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Count Talent and the Originals

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Album Review

This album is a mixed bag, though not without its share of agreeably sleazy charms. The title refers to Bloomfield and the "usual suspects" who often played with him, including keyboardist Mark Naftalin, bassist David Shorey, drummer-vocalist Bob Jones, bassist-singer Roger "Jellyroll" Troy, and singer Nick Gravenites, among others. They're all here, with plenty of raunchy horns and keyboards for company. Gravenites' vehicle, "Bad Man" — a somber recounting of the street life's ups and downs — provides one of the undisputed highlights, as well as "You Was Wrong," a mournful lament where Bloomfield lays down some truly stinging guitar. Bloomfield's slide guitar prowess also shines on "Peach Tree Man," sung in his characteristic warble about a '30s-era hermaphrodite blues guitarist. How's that for an unlikely topic? Jones' vocal cameos open and close the proceedings with the agreeable R&B swagger of "Love Walk" and "Let the People Dance," which are lesser songs, but well performed. The same goes for "Sammy Knows How to Party," which won't win any lyrical prizes, and there's little reason for an instrumental remake of Leo Sayer's soft pop ballad "When I Need You." This album makes enjoyable listening, but will likely please Bloomfield completists most. Non-initiates should seek out his more definitive solo work, such as Between the Hard Place and the Ground.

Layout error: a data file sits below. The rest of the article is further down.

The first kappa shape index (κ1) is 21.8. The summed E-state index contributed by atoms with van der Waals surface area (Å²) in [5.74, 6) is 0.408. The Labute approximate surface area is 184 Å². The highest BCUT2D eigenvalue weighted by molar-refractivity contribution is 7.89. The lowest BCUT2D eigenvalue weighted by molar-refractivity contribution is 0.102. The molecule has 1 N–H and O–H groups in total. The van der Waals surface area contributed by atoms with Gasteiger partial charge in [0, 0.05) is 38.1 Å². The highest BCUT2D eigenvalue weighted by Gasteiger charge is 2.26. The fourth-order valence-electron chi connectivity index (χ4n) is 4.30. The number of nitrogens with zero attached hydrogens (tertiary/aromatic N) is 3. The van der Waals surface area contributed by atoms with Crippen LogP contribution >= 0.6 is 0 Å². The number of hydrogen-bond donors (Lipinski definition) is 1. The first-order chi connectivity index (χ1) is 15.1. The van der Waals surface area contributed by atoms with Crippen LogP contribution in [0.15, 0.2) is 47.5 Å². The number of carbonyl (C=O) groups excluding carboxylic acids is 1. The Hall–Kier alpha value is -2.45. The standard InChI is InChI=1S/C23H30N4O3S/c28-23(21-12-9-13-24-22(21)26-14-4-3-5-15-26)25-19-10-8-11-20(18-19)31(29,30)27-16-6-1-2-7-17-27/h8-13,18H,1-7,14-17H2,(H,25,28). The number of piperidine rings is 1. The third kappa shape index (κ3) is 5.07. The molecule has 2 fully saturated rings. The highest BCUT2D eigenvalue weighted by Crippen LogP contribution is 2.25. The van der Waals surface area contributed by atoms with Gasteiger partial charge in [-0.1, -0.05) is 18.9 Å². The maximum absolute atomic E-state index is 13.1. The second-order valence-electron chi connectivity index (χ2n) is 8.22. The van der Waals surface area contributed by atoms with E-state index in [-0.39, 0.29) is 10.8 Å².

Born: July 28, 1943 in Chicago, IL

Genre: Blues

Years Active: '60s, '70s, '80s

Michael Bloomfield was one of America's first great white blues guitarists, earning his reputation on the strength of his work in the Paul Butterfield Blues Band. His expressive, fluid solo lines and prodigious technique graced many other projects — most notably Bob Dylan's earliest electric forays — and he also pursued a solo career, with variable results. Uncomfortable with the reverential treatment afforded a guitar hero, Bloomfield tended to shy away from the spotlight after spending...
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